Another old Capital Rado show from the 80's. Malcolm Maclaren makes an entertaining guest and plays a variety of music from The Pink Floyd to Marie Lloyd. Again, apologise for the ropey sound quality of these ancient cassette tapes that have deteriorated over the years.
Wikipedia says -
"McLaren was born to Pete McLaren, a Scottish engineer, and Emmy Isaacs in post-World War II North London. His father left when he was two and he was raised by his maternal grandmother, Rose Corre Isaacs, the formerly wealthy daughter of Portuguese Sephardic Jewish diamond dealers, in Stoke Newington. McLaren told Andrew Denton on Enough Rope, that his grandmother always said to him, "To be bad is good... to be good is simply boring". In The Ghosts of Oxford Street he says Charles Clore (who bought Selfridges) became his mother's lover. When he was six, McLaren's mother married Martin Levi, a man working in London's rag trade. When McLaren was in his forties, a Sunday newspaper found Pete McLaren in an English "greasy spoon garage".
McLaren's stepfather and mother owned a rag factory in London's East End called Eve Edwards London Limited. They lived well but Malcolm and his stepfather never got along. He left home in his teens. Following a series of jobs (including one as a wine taster), he went on to attend several art colleges through the 1960s, being expelled from several before leaving education entirely in 1971. It was during this time that he began to design clothing, a talent he would later use when he became a boutique owner.
He had been attracted to the Situationist movement, particularly King Mob, which promoted absurdist and provocative actions as a way of enacting social change. In 1968 McLaren had tried unsuccessfully to travel to Paris to take part in the demonstrations there. Instead, with Jamie Reid, he took part in a student occupation of Croydon Art School. McLaren would later adopt the movement's ideas into his promotion for the various pop and rock groups with whom he was soon to involve himself."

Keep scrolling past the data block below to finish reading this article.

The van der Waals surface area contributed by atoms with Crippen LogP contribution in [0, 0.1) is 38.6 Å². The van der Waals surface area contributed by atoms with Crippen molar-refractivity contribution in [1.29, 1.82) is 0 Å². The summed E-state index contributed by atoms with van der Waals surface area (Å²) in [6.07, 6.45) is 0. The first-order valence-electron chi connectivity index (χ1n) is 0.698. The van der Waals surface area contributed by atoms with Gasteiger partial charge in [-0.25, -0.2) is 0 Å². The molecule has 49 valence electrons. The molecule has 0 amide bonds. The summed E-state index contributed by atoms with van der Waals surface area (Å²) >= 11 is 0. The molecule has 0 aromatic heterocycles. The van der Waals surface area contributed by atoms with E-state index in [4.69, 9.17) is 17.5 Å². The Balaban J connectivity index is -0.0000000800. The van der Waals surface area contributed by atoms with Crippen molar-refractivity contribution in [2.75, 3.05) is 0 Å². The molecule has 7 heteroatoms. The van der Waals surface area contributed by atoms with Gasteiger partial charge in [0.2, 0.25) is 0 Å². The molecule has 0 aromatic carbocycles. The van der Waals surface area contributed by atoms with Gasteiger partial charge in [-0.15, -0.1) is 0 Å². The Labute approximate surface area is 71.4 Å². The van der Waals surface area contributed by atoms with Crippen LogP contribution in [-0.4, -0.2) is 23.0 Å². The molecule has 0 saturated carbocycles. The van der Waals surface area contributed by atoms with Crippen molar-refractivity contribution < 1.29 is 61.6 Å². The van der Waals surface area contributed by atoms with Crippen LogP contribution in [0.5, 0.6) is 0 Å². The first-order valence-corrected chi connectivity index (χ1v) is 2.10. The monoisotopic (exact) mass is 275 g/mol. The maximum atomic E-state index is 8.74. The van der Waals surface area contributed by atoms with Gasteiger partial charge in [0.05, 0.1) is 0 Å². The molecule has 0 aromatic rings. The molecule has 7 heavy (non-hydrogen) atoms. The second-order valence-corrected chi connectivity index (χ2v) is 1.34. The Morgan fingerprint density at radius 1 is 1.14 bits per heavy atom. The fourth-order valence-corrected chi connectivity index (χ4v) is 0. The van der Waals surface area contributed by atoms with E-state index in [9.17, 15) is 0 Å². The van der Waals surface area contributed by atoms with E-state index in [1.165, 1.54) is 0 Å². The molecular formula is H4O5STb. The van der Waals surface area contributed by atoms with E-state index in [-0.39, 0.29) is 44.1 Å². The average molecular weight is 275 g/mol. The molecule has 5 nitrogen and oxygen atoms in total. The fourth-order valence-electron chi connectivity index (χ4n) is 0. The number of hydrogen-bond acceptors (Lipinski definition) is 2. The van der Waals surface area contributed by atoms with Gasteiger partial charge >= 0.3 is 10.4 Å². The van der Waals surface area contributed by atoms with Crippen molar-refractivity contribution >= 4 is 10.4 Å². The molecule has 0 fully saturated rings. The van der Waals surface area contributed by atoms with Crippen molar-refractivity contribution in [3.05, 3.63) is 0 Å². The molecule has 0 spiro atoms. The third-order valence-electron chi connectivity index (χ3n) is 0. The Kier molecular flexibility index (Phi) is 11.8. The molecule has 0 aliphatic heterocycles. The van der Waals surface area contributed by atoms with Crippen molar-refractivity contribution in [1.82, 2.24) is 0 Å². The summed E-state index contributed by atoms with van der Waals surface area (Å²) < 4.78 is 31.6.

A curious EP on the German Telefunken label I found today at a local boot sale. Recorded in 1960. A strange mixture of oompa bands and laughing and carousing folk intent on having a good time. I must admit the image of the young Helga and Rolf disporting themselves on the red road roller on the sleeve did attract my attention. Roughly translated the front cover says - "The mood roller. mitschunkein all times, laugh sing along! The S. Vierlinger brass band and a jolly round."
Songs include -
My hat has three corners - May has arrived - Beer here! Beer here! - It's a roundelay - Hark, what's really out there of 'pure - You, are you lying in my heart - Already, the youth - A Seefaht that is funny - Walking is the Mullers Lust - High he shall live.
A curious record found in a charity shop some time ago. It's from the Philippines- maybe brought back from a holiday? It's an instrumental album by PangKat Kawayan "The Singing Bamboos" and consists partly of traditional Filipino music and western classical favourites like The Skater's Waltz, Carnival In Vienna and Hungarian Dance No. 5. Here's what it says on the sleeve notes-
" This orchestral band whose solo medium of musical intrumentation come from the bamboo came to be created in late '66 at the the Aurora A. Quezon Elementary School through the initiative of the school's principal, Miss laura Gorospe, whose dream tehn was "to revive and develop an almost dying aspect of our native intrumental music - that of ' muiskong bumbong'......'
All the players are between 8 and 15 years.
Discover more about the traditional music of the Philippines HERE.
A 4 LP boxed set of George's finest work released on the World Record label in 1977.
Wikipedia says -
"Formby was born at 3 Westminster Street, Wigan, Lancashire, as George Hoy Booth, the eldest of seven surviving children (four girls and three boys). Formby was born blind due to an obstructive caul; his sight was restored during a violent coughing fit or sneeze when he was a few months old. His father James Booth used the stage name George Formby, adopted from the town of Formby, Lancashire, and was one of the great music hall comedians of his day, fully the equal of his son's later success. His father, not wishing him to watch his performances, moved the family to Atherton Road in Hindley, near Wigan, and it was from there that Formby was apprenticed as a jockey when he was seven and rode his first professional race aged ten when he weighed under 4 stone (56 lb; 25 kg).
The family then moved to Stockton Heath, Warrington on a property on London Road. It was from there that George Formby Jr. embarked on his career in entertainment.
On the death of his father in 1921, Formby abandoned his career as a jockey and started his own music hall career using his father's material. He originally called himself George Hoy (the name of his maternal grandfather, who originally came from Newmarket, Suffolk, a famous horseracing town, where the family were involved in racehorse training). In 1924 he married dancer Beryl Ingham, who managed his career (and it is said his personal life to an intolerable degree—see biographies below) until her death in 1960. He allegedly took up the ukulele, for which he was later famous, as a hobby; he first played it on stage for a bet."
The last 78 for a while, this is a catchy pop hit from the 50's by Guy Mitchell who had many hits back then. I bought a CD compilation of his best work recently in a charity shop and realised just how many of the songs I knew from my childhood , listening to the radio. Knee Deep In The Blues has a nice rockabilly swing to it as did many of his later songs.